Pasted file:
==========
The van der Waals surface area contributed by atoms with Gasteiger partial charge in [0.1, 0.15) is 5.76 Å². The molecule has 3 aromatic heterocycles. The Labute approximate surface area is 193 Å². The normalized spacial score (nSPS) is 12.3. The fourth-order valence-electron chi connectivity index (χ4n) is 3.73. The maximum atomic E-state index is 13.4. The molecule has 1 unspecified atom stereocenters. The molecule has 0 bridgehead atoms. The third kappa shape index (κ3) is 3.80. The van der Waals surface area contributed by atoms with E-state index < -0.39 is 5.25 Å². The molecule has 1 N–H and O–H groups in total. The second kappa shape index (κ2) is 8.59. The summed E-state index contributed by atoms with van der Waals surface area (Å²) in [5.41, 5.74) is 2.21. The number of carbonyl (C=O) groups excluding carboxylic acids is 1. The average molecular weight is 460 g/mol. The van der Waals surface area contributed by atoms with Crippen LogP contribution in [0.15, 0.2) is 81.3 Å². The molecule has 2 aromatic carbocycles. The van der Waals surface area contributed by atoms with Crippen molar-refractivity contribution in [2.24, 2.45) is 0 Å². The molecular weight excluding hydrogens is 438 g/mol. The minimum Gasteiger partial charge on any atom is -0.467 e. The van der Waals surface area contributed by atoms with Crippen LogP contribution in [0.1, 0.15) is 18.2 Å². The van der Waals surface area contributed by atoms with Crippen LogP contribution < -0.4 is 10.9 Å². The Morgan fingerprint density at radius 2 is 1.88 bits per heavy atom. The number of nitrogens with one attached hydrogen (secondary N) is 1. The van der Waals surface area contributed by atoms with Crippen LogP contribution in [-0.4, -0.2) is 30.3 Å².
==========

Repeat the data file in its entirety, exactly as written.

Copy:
The van der Waals surface area contributed by atoms with Gasteiger partial charge in [0.1, 0.15) is 5.76 Å². The molecule has 3 aromatic heterocycles. The Labute approximate surface area is 193 Å². The normalized spacial score (nSPS) is 12.3. The fourth-order valence-electron chi connectivity index (χ4n) is 3.73. The maximum atomic E-state index is 13.4. The molecule has 1 unspecified atom stereocenters. The molecule has 0 bridgehead atoms. The third kappa shape index (κ3) is 3.80. The van der Waals surface area contributed by atoms with E-state index < -0.39 is 5.25 Å². The molecule has 1 N–H and O–H groups in total. The second kappa shape index (κ2) is 8.59. The summed E-state index contributed by atoms with van der Waals surface area (Å²) in [5.41, 5.74) is 2.21. The number of carbonyl (C=O) groups excluding carboxylic acids is 1. The average molecular weight is 460 g/mol. The van der Waals surface area contributed by atoms with Crippen LogP contribution in [0.15, 0.2) is 81.3 Å². The molecule has 2 aromatic carbocycles. The van der Waals surface area contributed by atoms with Crippen molar-refractivity contribution in [2.24, 2.45) is 0 Å². The molecular weight excluding hydrogens is 438 g/mol. The minimum Gasteiger partial charge on any atom is -0.467 e. The van der Waals surface area contributed by atoms with Crippen LogP contribution in [0.1, 0.15) is 18.2 Å². The van der Waals surface area contributed by atoms with Crippen LogP contribution < -0.4 is 10.9 Å². The Morgan fingerprint density at radius 2 is 1.88 bits per heavy atom. The number of nitrogens with one attached hydrogen (secondary N) is 1. The van der Waals surface area contributed by atoms with Crippen LogP contribution in [-0.4, -0.2) is 30.3 Å².